* Little Men' has been rather more criticized she offered the manuscript advised her to “stick than “Little Women, and the objections are to school-teaching,” for she was certain to make usually well taken, for Miss Alcott undoubtedly a failure in literature. It would seem like er understands girls better than she does boys, and post facto wisdom to ridicule this publisher now, her conception of the latter is about as true to and it would hardly be fair to make his blunder life as those mysterious abstractions which female the text for disparaging comments upon the judg. novelists are fond of substituting in their books ment and discrimination of publishers in general, for men. It is not one whit less interesting, how. for Miss Alcott is precisely the kind of writer ever, and it will probably satisfy the majority of whom the average publisher suspects in the premis readers to know that it introduces us once more to ses. If she had written an ordinary and orthodox our old friends of “Little Women." Part second book, in the ordinary and orthodox way, said pub- of that work left us at the end with Meg settled lisher would probably have been quite ready to add calmly down to her duties as mother of a family, her name to his list of bookmakers; but Miss Amy married to Laurie, and Jo married to ProAlcott has displayed marked and decided individu- fessor Bhaer, but still revolving in her mind origi. ality from the start, and the publisher, if he under- nal schemes of usefulness. “Little Men” brings stands the matter at all, knows very well that ge- us again into familiar relations with all these, and nius itself is not more capricious than the kind of takes us besides into the school at Plumfield, reception which the public is likely to extend to an where “ Jo's boys” number about a dozen. What author who departs from the established type. jolly experiences we go through with those boys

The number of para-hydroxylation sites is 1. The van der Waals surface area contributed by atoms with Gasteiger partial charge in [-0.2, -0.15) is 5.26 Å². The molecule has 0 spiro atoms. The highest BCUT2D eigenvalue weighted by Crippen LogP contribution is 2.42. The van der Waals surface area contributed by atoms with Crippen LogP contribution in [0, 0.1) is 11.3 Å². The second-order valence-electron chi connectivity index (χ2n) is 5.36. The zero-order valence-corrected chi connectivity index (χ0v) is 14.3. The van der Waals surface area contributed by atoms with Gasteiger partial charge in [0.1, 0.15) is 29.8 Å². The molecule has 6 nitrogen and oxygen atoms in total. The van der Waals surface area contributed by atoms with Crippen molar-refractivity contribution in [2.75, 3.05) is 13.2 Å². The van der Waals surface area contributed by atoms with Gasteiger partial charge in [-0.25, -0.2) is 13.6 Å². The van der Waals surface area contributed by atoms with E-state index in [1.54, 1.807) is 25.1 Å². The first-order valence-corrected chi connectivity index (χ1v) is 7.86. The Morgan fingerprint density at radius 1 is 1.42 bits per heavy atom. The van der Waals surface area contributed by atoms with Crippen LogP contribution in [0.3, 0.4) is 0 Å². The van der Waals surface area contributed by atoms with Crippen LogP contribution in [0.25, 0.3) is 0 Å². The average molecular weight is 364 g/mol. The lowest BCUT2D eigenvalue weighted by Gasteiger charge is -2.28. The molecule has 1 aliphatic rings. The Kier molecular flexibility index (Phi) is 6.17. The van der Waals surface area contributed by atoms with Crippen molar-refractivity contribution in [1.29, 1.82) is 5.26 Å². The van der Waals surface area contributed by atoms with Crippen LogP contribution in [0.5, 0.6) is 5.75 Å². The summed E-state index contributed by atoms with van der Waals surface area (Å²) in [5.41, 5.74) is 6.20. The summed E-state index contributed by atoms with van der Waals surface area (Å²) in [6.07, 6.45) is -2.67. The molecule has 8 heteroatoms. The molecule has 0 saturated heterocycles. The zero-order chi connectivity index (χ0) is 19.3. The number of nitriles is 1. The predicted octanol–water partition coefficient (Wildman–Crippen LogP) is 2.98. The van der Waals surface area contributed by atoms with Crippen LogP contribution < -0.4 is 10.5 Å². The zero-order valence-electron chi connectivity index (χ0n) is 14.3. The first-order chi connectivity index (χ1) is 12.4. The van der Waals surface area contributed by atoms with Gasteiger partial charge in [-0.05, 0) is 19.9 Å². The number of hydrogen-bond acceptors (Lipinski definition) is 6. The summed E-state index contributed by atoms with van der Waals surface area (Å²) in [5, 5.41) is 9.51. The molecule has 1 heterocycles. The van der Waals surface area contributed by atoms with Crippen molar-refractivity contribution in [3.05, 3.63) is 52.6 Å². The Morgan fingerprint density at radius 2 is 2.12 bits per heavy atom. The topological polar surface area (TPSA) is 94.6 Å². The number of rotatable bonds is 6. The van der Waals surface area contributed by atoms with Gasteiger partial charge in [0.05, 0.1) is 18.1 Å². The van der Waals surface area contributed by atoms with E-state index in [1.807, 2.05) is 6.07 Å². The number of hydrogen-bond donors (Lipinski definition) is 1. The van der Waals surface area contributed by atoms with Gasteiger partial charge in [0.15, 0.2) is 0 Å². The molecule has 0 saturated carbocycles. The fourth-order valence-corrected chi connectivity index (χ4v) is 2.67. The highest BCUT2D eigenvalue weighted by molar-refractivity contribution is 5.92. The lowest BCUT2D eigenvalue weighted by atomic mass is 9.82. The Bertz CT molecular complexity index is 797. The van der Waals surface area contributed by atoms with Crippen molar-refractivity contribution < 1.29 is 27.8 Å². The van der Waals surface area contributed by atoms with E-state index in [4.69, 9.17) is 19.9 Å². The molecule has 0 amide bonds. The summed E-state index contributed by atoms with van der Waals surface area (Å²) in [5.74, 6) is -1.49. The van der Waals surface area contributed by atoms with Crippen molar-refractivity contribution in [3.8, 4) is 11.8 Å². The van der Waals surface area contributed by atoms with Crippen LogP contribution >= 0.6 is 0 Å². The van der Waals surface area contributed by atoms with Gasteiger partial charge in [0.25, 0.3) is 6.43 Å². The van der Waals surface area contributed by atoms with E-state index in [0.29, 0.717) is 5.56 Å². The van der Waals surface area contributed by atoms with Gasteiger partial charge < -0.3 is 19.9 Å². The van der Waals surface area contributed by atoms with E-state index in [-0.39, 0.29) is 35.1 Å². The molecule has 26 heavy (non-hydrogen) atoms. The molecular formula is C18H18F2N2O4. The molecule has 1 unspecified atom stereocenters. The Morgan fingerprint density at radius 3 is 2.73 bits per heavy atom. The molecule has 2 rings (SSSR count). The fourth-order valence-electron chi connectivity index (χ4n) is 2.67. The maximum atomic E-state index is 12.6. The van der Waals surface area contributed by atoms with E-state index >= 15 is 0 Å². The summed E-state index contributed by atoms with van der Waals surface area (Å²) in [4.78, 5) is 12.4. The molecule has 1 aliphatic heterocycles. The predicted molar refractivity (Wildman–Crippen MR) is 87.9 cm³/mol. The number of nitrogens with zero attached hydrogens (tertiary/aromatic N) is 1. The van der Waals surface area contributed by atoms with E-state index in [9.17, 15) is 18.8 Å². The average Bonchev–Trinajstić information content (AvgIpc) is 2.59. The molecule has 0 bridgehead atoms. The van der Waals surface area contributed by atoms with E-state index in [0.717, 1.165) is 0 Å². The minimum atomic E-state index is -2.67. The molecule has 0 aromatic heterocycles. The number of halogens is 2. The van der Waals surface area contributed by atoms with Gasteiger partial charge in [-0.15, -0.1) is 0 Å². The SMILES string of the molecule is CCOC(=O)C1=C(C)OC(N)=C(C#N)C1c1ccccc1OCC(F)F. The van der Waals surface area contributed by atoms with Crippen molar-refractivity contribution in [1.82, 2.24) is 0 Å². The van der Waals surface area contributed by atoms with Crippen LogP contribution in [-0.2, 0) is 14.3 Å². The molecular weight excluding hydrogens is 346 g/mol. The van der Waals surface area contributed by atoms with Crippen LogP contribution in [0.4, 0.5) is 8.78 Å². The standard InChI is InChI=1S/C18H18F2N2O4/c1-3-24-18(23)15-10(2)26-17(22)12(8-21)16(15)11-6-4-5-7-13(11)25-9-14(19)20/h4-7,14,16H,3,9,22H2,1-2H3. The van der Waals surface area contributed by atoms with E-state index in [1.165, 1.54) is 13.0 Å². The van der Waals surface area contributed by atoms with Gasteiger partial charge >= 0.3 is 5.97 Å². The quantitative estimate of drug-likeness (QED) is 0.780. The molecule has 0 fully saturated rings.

This mitigates the error of the publisher, but we it would be impossible even to hint, but the memoshould hardly say that it excuses him, for it would ry of them is pleasant and most vivid. We never seem impossible for the dullest to read a specimen meet exactly such boys, it is true, in real life, but of Miss Alcott's work without seeing that not only one is better for having met them if only in a book; did she have something to say, and that her way of and doubtless many a reader is already looking saying it was fresh and vivid, but that she had in forward eagerly to that other volume which must her all the elements of popularity. Such, at least, take the "little men” away from Plumfield, and was the prompt and emphatic verdict of the pub- into the larger relations which lie before even the lic, for no sooner did “Little Women "—the first smallest and most thoughtless of men. of her books fairly brought before readers-make Miss Alcott is, to our mind, the most wholesome its appearance, than it took the whole reading and healthy-natured story-teller that New England world, old and young, by storm; and from that has produced. She is not one of the time to the present, though its circle of readers has
“Folks with a mission, steadily widened, we have never seen or heard a
Whose gaunt eyes, see criticism on it that was respectable and at the